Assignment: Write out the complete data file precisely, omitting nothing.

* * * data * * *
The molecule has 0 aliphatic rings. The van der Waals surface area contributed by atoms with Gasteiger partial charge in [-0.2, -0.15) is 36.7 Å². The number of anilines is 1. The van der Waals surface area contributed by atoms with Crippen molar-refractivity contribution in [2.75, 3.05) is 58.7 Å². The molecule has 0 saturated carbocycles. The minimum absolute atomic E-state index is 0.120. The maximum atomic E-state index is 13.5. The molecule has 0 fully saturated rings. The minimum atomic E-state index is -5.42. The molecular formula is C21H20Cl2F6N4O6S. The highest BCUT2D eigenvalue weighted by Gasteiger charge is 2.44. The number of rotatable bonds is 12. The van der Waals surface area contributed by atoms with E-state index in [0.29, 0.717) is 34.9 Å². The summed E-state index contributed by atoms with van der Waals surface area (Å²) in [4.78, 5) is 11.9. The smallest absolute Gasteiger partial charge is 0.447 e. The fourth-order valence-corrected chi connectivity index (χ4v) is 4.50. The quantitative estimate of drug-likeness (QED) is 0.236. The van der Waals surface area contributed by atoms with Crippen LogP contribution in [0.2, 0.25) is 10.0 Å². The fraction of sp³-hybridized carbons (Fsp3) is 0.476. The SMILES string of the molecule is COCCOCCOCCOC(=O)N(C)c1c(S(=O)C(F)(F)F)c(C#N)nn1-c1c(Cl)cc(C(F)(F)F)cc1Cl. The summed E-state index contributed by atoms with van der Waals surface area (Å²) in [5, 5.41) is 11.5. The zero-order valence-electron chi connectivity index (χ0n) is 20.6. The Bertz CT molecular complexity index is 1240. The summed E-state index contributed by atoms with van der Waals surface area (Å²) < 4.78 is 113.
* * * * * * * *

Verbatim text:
The molecule has 0 aliphatic rings. The van der Waals surface area contributed by atoms with Gasteiger partial charge in [-0.2, -0.15) is 36.7 Å². The number of anilines is 1. The van der Waals surface area contributed by atoms with Crippen molar-refractivity contribution in [2.75, 3.05) is 58.7 Å². The molecule has 0 saturated carbocycles. The minimum absolute atomic E-state index is 0.120. The maximum atomic E-state index is 13.5. The molecule has 0 fully saturated rings. The minimum atomic E-state index is -5.42. The molecular formula is C21H20Cl2F6N4O6S. The highest BCUT2D eigenvalue weighted by Gasteiger charge is 2.44. The number of rotatable bonds is 12. The van der Waals surface area contributed by atoms with E-state index in [0.29, 0.717) is 34.9 Å². The summed E-state index contributed by atoms with van der Waals surface area (Å²) in [4.78, 5) is 11.9. The smallest absolute Gasteiger partial charge is 0.447 e. The fourth-order valence-corrected chi connectivity index (χ4v) is 4.50. The quantitative estimate of drug-likeness (QED) is 0.236. The van der Waals surface area contributed by atoms with Crippen LogP contribution in [0.2, 0.25) is 10.0 Å². The fraction of sp³-hybridized carbons (Fsp3) is 0.476. The SMILES string of the molecule is COCCOCCOCCOC(=O)N(C)c1c(S(=O)C(F)(F)F)c(C#N)nn1-c1c(Cl)cc(C(F)(F)F)cc1Cl. The summed E-state index contributed by atoms with van der Waals surface area (Å²) in [5, 5.41) is 11.5. The zero-order valence-electron chi connectivity index (χ0n) is 20.6. The Bertz CT molecular complexity index is 1240. The summed E-state index contributed by atoms with van der Waals surface area (Å²) < 4.78 is 113.